In this article, we take a look at how smart technology is being utilised by the construction industry to create the healthcare buildings of the future
The further forward we go with technology and construction, the more the world begins to look more akin to science fiction.
We’re already seeing innovations, from autonomous cherry pickers on construction sites, to buildings that log their own maintenance work on record.
It may well be a few years before we’re all heading to work on hoverboards, but amazing innovations are coming over the horizon.
And this is particularly true for the healthcare sector and its relationship with construction.
Self-Monitoring Analysis and Reporting Technology, or ‘smart technology’ as it’s more commonly referred, is transforming the construction industry.
Smart technology comes into its own when applied to the healthcare sector, as it is built around connectivity and analytics that are perfect for hospitals and care homes.
Smart technology will allow our infrastructure to reach dizzying new heights, as we embrace a whole new ‘smart’ way of living
This valuable information can be linked up from one device to another, sharing details on a device-wearer’s location and condition.
According to Omdia, the demand for inter-connected equipment used by smart technology is set to increase faster within the healthcare sector than the market average.
This growth has been attributed not only to the needs of an ageing population, but to the overall increase in new projects following the Government’s announcement of a massive increase in capital spend on the NHS estate.
“Technology that can help to predict and prevent issues within a hospital or care home is, after all, universally beneficial to both healthcare workers and patients,”
“Of course, with an ageing population comes more people in need of health support and assistance. This means an increased turnover in hospital stock and resources – something that smart technology can also help with.”
Smart buildings are characterised by their use of the Internet of Things which, in the case of hospitals, can help monitor where stock is, what levels of stock remain, and even order in much-needed resources.
“The main benefit of smart buildings in the healthcare sector would be simple efficiency”, said Omdia's Kealy-Roberts.
Smart buildings are designed around the ideas of comfort and wellbeing, with a focus on people’s contentment
“With the building itself theoretically able to manage several administration tasks, such as identifying a patient’s basic needs and scheduling appointments, healthcare professionals can dedicate more time to the human element of care than cannot be replaced.”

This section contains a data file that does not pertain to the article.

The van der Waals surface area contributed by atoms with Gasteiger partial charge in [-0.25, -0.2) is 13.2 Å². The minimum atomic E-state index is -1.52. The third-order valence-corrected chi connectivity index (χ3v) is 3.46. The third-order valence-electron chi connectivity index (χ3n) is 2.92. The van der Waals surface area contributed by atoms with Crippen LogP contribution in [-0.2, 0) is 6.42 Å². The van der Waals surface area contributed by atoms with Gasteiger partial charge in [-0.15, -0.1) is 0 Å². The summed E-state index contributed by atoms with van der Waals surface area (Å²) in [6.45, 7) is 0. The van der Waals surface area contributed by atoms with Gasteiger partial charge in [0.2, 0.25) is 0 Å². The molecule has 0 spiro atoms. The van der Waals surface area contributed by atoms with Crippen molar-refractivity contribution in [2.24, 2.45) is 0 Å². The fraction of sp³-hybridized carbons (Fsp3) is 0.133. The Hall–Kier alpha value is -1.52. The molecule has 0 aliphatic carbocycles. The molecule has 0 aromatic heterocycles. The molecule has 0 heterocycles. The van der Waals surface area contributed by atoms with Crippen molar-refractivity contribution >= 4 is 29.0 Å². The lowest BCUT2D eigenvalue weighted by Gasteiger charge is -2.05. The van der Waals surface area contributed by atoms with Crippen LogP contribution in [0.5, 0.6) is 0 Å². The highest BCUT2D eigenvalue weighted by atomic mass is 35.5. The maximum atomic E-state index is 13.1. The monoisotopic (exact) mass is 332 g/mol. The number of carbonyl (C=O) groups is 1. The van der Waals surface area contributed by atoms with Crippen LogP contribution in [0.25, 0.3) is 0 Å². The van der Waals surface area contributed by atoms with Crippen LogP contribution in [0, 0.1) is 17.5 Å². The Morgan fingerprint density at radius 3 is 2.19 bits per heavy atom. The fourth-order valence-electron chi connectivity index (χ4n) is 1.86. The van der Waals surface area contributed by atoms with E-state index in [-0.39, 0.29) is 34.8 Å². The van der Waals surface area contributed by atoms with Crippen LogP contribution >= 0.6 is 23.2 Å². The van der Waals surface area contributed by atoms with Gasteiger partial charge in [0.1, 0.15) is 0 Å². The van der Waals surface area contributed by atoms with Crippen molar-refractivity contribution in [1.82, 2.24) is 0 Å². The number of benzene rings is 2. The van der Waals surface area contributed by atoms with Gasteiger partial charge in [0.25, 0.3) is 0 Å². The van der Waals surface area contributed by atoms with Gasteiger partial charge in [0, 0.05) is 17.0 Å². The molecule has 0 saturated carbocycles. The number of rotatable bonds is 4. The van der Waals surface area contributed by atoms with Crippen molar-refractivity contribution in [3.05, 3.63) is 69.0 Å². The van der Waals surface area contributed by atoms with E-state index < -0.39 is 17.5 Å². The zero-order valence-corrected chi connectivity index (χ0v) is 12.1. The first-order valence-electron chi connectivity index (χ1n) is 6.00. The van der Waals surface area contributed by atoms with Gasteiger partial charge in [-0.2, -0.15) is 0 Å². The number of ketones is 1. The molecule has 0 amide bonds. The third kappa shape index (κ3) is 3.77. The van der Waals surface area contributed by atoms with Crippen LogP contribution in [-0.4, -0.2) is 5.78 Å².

But, beyond taking care of aspects behind the scenes, smart hospitals also work alongside doctors and nurses to improve the standard of patient care all round.
And, by collating multiple data points, smart buildings will essentially become another member of the medical team.
“Imagine a building that could react to its residents, slightly alter itself to suit your every need, and do all this without even the flick of a switch,” said Kealy-Roberts.
“Smart technology has already made this possible.
“Within smart buildings, a specifically-designed wearable device can transmit information to, and from, the building and make adjustments according to your needs.
” Smart buildings are designed around the ideas of comfort and wellbeing, with a focus on people’s contentment.
“If, for example, you started to feel a little too hot, your wearable would transmit this message to the air conditioning system, and it would adjust the temperature for you.”
With the building itself theoretically able to manage several administration tasks, healthcare professionals can dedicate more time to the human element of care than cannot be replace
However, there are complications to this design of course.
For instance, how can one building react to the needs of each and every person within it?
One option is to take an average reading for each inhabitant and create a reactive ‘average’ atmosphere.
Or, alternatively, highly-accurate sensors could be installed that are able to locate and react to specific individuals accurately.
Kealy-Roberts said: “The future for the construction industry is certainly bright and beginning to mirror everything sci-fi envisioned.
“This makes for exciting new horizons for healthcare.
“Smart technology will allow our infrastructure to reach dizzying new heights, as we embrace a whole new ‘smart’ way of living.”